- Located in Yau Ma Tei, Casa benefits from convenient location and was positioned to attract both leisure and business travelers from mainland China before the pandemic. Additionally, there are three commercial spaces facing Nathan Road, which is one of the busiest streets in the area. The seller is believed to be an individual investor in Hong Kong; the hotel has been put in the market since 2020 and the reported asking price was up to HKD 800 million at that time. However, the lasting pandemic and closed border between Hong Kong and Mainland China dragged down the price of the property which is set for conversion to co-living.
- The co-living sector in Hong Kong is booming since 2021 when major hotel transactions in the city were reported to be repositioned as co-living or extended stay properties. At the same time, hotel conversion is another strategy for asset owners as local authorities received several applications for hotel conversions into residential and mixed-use units across the city, such as Travelodge Kowloon, Novotel Nathan Road Kowloon, and properties owned by Cheung Kong Holdings.
3. Seibu Holdings Portfolio, Japan
- Japanese railway conglomerate, Seibu Group, is in final talks with Singaporean sovereign wealth fund GIC to sell approximately 30 properties at 150 billion yen (USD 1.3 billion). The sale is reportedly to include more than 10 hotels, such as Prince Park Hotel Tokyo, Prince Hotel Sapporo and Grand Prince Hotel Hiroshima along with other leisure facilities across Japan. Seibu Holdings would continue operating the properties after the sale and retain the properties under the Prince Hotel brand.
- The sale can be traced back to July 2021, when Seibu Holdings were seeking for buyers of roughly 40 properties at that time. The group decided to put the sale of some hotels on hold according to local media. Seibu Holdings was hit heavy on its core business, railway and hotel operations, from the COVID-19 pandemic. The sale of the assets would help increase the cash flow, and the company would be able to concentrate on other business at the same time. Another Japanese railway company, Kintetsu Group, also offloaded a portfolio of 8 hotels to Blackstone Real Estate back in March 2021 to focus on its core business amid the pandemic.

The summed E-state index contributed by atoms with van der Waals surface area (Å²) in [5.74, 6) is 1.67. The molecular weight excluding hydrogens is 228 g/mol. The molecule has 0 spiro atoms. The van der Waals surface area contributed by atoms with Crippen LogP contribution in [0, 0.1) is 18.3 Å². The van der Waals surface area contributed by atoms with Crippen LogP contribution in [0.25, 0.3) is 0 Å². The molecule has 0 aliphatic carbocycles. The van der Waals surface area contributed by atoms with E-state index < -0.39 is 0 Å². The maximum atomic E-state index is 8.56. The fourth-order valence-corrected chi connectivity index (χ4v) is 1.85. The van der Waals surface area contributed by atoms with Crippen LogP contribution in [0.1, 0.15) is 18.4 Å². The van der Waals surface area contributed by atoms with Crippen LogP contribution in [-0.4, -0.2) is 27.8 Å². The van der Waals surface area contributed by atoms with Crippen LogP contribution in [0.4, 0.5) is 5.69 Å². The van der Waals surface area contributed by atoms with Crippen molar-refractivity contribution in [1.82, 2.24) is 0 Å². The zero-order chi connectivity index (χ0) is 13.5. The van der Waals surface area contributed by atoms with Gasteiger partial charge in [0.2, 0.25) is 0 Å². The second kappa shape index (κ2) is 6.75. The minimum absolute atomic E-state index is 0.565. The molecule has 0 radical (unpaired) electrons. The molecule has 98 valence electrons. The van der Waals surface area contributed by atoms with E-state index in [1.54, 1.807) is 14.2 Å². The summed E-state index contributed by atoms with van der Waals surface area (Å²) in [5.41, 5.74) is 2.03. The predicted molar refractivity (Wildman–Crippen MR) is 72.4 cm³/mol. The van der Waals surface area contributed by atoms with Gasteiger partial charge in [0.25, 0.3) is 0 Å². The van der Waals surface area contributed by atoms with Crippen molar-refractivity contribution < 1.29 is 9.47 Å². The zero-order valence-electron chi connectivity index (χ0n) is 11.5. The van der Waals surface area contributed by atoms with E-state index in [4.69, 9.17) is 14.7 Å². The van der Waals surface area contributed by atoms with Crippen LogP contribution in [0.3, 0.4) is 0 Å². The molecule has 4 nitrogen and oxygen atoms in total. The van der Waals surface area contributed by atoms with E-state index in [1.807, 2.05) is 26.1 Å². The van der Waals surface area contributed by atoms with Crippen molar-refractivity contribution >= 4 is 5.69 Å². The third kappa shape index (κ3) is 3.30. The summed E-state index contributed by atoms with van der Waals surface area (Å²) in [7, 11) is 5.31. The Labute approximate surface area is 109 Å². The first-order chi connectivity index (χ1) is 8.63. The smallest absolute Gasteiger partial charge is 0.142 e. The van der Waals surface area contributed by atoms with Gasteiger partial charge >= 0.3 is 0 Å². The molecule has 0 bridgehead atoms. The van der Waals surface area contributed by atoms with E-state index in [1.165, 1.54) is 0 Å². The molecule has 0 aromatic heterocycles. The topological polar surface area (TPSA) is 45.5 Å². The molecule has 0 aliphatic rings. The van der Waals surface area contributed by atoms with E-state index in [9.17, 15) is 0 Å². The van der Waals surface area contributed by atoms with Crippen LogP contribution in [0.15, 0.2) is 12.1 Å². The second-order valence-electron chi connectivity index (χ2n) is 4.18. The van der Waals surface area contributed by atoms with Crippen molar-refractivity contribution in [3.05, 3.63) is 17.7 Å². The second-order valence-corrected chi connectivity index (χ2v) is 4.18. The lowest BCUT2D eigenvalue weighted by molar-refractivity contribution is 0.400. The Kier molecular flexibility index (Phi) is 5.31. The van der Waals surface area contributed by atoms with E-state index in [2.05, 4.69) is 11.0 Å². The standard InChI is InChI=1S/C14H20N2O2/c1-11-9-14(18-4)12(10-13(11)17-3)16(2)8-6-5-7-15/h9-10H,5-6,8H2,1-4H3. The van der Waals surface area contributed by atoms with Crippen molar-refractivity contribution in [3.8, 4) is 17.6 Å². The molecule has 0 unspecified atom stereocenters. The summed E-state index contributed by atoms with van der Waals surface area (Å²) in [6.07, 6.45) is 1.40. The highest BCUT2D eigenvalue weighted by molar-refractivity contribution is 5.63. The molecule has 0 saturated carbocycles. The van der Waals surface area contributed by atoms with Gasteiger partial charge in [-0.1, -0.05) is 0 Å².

COVID news that matter.
- Following the zero-COVID policy of Mainland China, Macau kept its border closed with only a limited number of inbound tourists (mainland China aside) in 2021. Macau welcomed 7.7 million visitors in 2021, and Mainland China, Hong Kong SAR and Taiwan accounted for over 96% of the total number. While the figure reflects a 30.7% year-on-year growth, it is still an 80% decrease compared to 2019. At the same time, monthly gross gaming revenues (GGR) also remained low since October 2021. In January 2022, monthly GGR reached MOP 6,344 million with a 20.9% year-on-year decrease and 20.3% month-on-month decrease. The one-week Lunar New Year holiday in early February boosted the number of inbound visitors by 23.2% in Macau with leisure travelers from Mainland China up 26.5% from 2021. GGR figures are yet to be announced.